1.) Not acting on eating disorder thoughts.
2.) Massively reduced day to day eating disorder thoughts.
3.) Body acceptance/neutrality. A refusal to actively change how my body looks. A refusal to bow to social and cultural pressure to idolise ‘slim, fit and toned’.
4.) No food rules other than eat enough food.
5.) Intuitive eating and following my hunger cues.
6.) Counting calories at the end of the day on days when I feel stressed, upset, or anxious, to make sure I don’t relapse by accident.
7.) Monitoring my physical activity to ensure I don’t relapse.
8.) Accepting my life with a chronic mental illness. However, it doesn’t have to be a horrible part of my life, just a quiet bleep in the background.
9.) Getting right back on track whenever I feel I may have slipped. Reflecting on why it happened, and learning lessons from the experience.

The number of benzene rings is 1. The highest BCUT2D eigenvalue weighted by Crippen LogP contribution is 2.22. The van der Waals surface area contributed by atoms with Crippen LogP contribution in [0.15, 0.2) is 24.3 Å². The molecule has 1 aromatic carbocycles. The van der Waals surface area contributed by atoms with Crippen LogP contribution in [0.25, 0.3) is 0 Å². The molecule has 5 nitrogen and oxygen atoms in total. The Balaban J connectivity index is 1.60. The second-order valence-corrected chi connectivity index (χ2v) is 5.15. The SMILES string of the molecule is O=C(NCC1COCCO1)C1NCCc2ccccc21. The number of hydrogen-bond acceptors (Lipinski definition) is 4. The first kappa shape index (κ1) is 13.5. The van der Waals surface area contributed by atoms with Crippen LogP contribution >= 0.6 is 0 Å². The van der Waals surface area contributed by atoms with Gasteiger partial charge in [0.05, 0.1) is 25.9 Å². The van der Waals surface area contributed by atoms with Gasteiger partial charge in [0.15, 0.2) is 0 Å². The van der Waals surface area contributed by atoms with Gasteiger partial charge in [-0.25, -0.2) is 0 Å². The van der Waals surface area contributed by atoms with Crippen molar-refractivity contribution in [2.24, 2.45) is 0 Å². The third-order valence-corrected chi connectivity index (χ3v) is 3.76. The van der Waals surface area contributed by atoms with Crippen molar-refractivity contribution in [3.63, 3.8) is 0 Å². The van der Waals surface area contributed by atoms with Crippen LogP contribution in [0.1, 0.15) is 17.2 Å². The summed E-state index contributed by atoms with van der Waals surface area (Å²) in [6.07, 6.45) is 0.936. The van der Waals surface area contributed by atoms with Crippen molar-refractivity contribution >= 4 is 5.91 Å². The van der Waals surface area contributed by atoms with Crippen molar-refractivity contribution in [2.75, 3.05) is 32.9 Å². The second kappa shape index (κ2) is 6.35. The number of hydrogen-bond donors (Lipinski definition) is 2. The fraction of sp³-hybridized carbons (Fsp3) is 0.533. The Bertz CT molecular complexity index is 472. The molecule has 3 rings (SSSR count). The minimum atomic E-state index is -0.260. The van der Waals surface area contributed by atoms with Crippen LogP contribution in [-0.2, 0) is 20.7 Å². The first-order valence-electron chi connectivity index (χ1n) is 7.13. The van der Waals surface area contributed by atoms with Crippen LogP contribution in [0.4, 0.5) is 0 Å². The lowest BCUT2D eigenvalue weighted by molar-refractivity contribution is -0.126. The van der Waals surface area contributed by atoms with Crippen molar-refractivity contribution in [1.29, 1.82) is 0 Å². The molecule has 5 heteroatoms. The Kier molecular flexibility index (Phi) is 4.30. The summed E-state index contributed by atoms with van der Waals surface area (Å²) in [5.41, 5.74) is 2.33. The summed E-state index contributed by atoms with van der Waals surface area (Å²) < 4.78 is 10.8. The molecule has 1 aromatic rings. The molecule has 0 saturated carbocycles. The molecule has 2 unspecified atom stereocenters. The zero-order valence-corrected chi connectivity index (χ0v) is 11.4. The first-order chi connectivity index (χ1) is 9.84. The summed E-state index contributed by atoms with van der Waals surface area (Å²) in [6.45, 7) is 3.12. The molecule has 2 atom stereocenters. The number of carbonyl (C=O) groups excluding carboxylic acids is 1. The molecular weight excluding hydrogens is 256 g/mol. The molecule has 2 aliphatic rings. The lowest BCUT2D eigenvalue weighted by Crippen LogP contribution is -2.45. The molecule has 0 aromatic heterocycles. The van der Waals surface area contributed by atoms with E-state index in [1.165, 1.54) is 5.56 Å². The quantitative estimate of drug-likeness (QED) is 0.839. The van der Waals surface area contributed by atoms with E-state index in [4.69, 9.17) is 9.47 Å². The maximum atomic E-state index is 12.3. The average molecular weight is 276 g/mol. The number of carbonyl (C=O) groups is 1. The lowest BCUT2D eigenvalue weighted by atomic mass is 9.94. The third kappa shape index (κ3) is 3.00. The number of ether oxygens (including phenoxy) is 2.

10.) Admitting my vulnerability and fragility. Being open about who I am. Being honest. Talking to people about my issues.
11.) Valuing myself on being a good, kind person.
12.) Learning alternative coping mechanisms. Practicing self care. Being kind to myself, above all.
If your recovery from a restrictive eating disorder involves a restrictive diet and a strict exercise routine, then I’d really strongly advise you to reconsider and reevaluate. Really.
What’s stopping you from letting it go? What are you scared of?
"What you are doing to yourself is more unhealthy than any “bad” food you think there is."
Source: My amazing dietician (via kidsontherunn)
- If I say “no” to someone and they get angry, this does not mean I should have said “yes.”
- Saying “no” does not make me selfish.
- Although I want to please the people I care about, I do not have to please them all the time.
- It is okay to want or need something from someone else.
- My wants and needs are just as important as those of anyone else.
- I have the right to assert myself, even if I may inconvenience others.
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